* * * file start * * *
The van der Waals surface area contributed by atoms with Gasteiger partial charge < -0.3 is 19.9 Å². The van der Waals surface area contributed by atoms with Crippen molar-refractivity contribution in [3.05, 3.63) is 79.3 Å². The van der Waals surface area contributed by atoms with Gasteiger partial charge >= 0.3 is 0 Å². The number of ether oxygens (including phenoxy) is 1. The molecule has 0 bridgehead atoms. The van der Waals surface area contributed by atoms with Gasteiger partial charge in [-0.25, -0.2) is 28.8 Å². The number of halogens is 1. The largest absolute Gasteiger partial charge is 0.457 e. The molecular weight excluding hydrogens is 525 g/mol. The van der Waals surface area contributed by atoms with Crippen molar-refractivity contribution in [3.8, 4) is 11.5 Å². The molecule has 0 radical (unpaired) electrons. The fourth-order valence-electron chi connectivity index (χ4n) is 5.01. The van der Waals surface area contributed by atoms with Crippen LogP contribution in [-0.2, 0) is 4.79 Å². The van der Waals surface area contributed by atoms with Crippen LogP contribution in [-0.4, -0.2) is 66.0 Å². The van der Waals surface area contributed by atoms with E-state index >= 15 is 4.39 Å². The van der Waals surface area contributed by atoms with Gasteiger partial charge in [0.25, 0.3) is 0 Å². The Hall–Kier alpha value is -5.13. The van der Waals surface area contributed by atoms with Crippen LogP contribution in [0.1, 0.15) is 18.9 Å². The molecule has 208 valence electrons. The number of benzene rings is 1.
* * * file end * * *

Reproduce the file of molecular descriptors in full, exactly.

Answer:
The van der Waals surface area contributed by atoms with Gasteiger partial charge < -0.3 is 19.9 Å². The van der Waals surface area contributed by atoms with Crippen molar-refractivity contribution in [3.05, 3.63) is 79.3 Å². The van der Waals surface area contributed by atoms with Gasteiger partial charge >= 0.3 is 0 Å². The number of ether oxygens (including phenoxy) is 1. The molecule has 0 bridgehead atoms. The van der Waals surface area contributed by atoms with Gasteiger partial charge in [-0.25, -0.2) is 28.8 Å². The number of halogens is 1. The largest absolute Gasteiger partial charge is 0.457 e. The molecular weight excluding hydrogens is 525 g/mol. The van der Waals surface area contributed by atoms with Crippen molar-refractivity contribution in [3.8, 4) is 11.5 Å². The molecule has 0 radical (unpaired) electrons. The fourth-order valence-electron chi connectivity index (χ4n) is 5.01. The van der Waals surface area contributed by atoms with Crippen LogP contribution in [-0.2, 0) is 4.79 Å². The van der Waals surface area contributed by atoms with Crippen LogP contribution in [-0.4, -0.2) is 66.0 Å². The van der Waals surface area contributed by atoms with E-state index >= 15 is 4.39 Å². The van der Waals surface area contributed by atoms with Gasteiger partial charge in [0.25, 0.3) is 0 Å². The Hall–Kier alpha value is -5.13. The van der Waals surface area contributed by atoms with Crippen LogP contribution in [0.1, 0.15) is 18.9 Å². The molecule has 208 valence electrons. The number of benzene rings is 1.